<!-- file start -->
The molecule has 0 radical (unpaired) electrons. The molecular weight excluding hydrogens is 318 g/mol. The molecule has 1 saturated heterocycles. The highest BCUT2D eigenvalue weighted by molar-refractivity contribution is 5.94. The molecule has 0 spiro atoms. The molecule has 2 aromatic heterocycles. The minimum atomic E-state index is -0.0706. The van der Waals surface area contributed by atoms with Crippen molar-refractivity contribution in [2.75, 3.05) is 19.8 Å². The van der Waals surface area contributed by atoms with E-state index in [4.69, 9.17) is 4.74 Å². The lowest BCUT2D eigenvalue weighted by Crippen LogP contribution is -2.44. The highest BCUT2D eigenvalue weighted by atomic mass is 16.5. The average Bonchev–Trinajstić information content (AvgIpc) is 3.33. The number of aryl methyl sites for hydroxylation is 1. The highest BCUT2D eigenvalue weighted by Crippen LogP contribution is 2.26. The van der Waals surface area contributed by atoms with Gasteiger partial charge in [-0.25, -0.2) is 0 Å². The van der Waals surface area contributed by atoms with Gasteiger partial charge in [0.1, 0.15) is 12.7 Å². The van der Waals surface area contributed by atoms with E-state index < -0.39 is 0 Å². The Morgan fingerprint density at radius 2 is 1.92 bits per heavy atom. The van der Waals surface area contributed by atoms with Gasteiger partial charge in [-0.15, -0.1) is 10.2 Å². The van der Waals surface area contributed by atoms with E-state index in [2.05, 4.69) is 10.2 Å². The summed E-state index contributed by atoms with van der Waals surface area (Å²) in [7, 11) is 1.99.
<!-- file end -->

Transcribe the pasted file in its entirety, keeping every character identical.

The molecule has 0 radical (unpaired) electrons. The molecular weight excluding hydrogens is 318 g/mol. The molecule has 1 saturated heterocycles. The highest BCUT2D eigenvalue weighted by molar-refractivity contribution is 5.94. The molecule has 0 spiro atoms. The molecule has 2 aromatic heterocycles. The minimum atomic E-state index is -0.0706. The van der Waals surface area contributed by atoms with Crippen molar-refractivity contribution in [2.75, 3.05) is 19.8 Å². The van der Waals surface area contributed by atoms with E-state index in [4.69, 9.17) is 4.74 Å². The lowest BCUT2D eigenvalue weighted by Crippen LogP contribution is -2.44. The highest BCUT2D eigenvalue weighted by atomic mass is 16.5. The average Bonchev–Trinajstić information content (AvgIpc) is 3.33. The number of aryl methyl sites for hydroxylation is 1. The highest BCUT2D eigenvalue weighted by Crippen LogP contribution is 2.26. The van der Waals surface area contributed by atoms with Gasteiger partial charge in [-0.25, -0.2) is 0 Å². The van der Waals surface area contributed by atoms with Gasteiger partial charge in [0.1, 0.15) is 12.7 Å². The van der Waals surface area contributed by atoms with E-state index < -0.39 is 0 Å². The Morgan fingerprint density at radius 2 is 1.92 bits per heavy atom. The van der Waals surface area contributed by atoms with Gasteiger partial charge in [-0.15, -0.1) is 10.2 Å². The van der Waals surface area contributed by atoms with E-state index in [2.05, 4.69) is 10.2 Å². The summed E-state index contributed by atoms with van der Waals surface area (Å²) in [7, 11) is 1.99.